Saviano Abreu, from Minas Gerais, spent two months in Ukraine and, as a UN employee, helped negotiate the evacuation of hundreds of civilians who were at the Azovstal steelworks in Mariupol.
The port city of Mariupol in southern Ukraine was the scene of one of the war’s fiercest conflicts. Trapped for more than two months, residents were left without access to water, supplies or power. The city was completely destroyed. The Azovstal steel plant was the last place of resistance before the city was completely occupied by Russian forces.
“We need to know exactly what is happening in each location, and how many people are affected by a particular crisis,” he said.
Abreu joined the United Nations Office for the Coordination of Humanitarian Affairs (OCHA) in 2017. He has worked for many years in humanitarian missions in Kenya and Somalia, two countries plagued by decades of conflict. He is currently the Official Spokesperson for the Office for the Coordination of Humanitarian Affairs and Coordinator for the Communications and Information Management Sector.
Saviano Abreu, spokesperson for the United Nations Office for the Coordination of Humanitarian Affairs (OCHA) during a press conference in Ukraine – Photo: personal archive
“It could be war, or conflict, or other disasters, like hurricanes, floods, droughts, that’s all part of our business as well,” he explained.
After two months in Ukraine, he returns to Nairobi, Kenya, where he lives. Or rather, he lived: “I will be transferred from Kenya to another location of the United Nations in Ukraine.”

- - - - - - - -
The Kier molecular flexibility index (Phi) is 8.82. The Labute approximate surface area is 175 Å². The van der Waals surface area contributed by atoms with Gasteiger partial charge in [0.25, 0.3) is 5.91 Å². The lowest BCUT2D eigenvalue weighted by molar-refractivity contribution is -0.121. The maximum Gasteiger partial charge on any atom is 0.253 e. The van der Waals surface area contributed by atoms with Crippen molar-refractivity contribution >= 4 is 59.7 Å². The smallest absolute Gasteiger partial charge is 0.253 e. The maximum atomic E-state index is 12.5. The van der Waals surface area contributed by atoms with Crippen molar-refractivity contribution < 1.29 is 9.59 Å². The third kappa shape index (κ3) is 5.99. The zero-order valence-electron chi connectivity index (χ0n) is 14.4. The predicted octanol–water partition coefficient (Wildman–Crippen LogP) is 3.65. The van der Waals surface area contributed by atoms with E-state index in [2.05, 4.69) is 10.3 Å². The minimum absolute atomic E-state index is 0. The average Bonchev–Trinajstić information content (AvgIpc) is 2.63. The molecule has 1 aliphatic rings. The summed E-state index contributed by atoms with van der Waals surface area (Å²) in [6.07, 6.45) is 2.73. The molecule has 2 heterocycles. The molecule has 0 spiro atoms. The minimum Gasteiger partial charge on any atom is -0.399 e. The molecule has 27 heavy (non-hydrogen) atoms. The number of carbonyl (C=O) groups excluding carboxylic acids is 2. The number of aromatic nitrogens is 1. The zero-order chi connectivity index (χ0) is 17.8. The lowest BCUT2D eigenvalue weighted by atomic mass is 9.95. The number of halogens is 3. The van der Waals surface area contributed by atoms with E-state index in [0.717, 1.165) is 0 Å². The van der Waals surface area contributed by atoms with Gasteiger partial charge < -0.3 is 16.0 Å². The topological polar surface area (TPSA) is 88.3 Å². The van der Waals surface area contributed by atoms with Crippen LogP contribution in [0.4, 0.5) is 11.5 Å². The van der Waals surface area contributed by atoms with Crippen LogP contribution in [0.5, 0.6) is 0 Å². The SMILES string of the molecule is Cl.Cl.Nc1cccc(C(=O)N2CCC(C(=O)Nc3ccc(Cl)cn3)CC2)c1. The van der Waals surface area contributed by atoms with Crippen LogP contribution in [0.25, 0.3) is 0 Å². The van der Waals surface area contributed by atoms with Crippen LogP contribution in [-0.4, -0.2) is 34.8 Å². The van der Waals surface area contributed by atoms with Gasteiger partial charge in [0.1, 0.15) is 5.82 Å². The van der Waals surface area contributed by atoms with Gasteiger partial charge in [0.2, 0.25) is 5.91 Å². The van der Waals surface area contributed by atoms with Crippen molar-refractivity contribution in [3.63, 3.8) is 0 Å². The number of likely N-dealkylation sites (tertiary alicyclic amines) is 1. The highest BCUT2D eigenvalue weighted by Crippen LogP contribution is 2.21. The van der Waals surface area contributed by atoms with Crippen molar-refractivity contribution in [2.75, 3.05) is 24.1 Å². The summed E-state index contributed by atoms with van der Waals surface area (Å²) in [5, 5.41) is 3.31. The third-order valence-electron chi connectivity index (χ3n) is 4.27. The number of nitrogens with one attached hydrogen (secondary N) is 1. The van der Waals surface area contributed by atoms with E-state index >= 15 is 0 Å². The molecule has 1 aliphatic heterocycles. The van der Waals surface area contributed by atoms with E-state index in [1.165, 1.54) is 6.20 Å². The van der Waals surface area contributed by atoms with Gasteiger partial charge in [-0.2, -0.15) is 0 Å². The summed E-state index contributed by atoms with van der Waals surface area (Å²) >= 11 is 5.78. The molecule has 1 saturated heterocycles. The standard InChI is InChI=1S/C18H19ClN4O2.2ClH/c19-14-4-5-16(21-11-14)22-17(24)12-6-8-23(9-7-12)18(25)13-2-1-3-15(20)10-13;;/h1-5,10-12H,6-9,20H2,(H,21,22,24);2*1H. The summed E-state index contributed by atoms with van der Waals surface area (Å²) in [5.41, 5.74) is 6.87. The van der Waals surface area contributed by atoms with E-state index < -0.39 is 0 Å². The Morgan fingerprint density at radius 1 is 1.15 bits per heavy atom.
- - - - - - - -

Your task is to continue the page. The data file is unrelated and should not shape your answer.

One of the main points of his work is the negotiation of Access to humanitarian aid and the people who need it. His team does not conduct any negotiations aimed at ending the conflict, only to help the suffering population.
Saviano Abreu during humanitarian work in Mozambique – Photo: personal archive
“Wars also have laws. International humanitarian law regulates this issue and both parties are obligated to facilitate this access in a safe manner. Unfortunately, this has not happened,” Abreu explained.
“The situation in Mariupol is really desperate,” Abreu said. These are the people who have been without electricity for three months. They cannot open the tap and fetch water as there is no treated water. When the war began, the cold was unbearable and the people did not have gas to heat the place where they were.”
A separatist group publishes a video of the bombing of the Azovstal power plant
He knows that thousands of people are still there, but he does not know the exact number because the United Nations cannot reach everywhere.
Abreu said some people were afraid to leave the Azovstal plant: “In the first wave of pullouts, there were people who didn’t want to leave. They asked where they would be taken. There was a lot of speculation too.”
Although he was unable to reveal the details of the negotiations, Abreu explained that they take place at different hierarchical levels. One of the biggest developments in his view was when the UN Secretary-General, Antonio Guterres, spoke directly with the presidents of Russia, Vladimir Putin, and of Ukraine, Volodymyr Zelensky.
On the front, Saviano Abreu negotiated with the Ukrainian ministers and local authorities. He said that many decisions are being made at the time of the rescue: “We are talking about two countries at war, so not everything that is actually said will happen.”
Smoke over the Azovstal steel mills and the ruined gates of the Azov shipyard, in a clip taken on April 19 – Photo: Mariupol City Hall / via AFP Image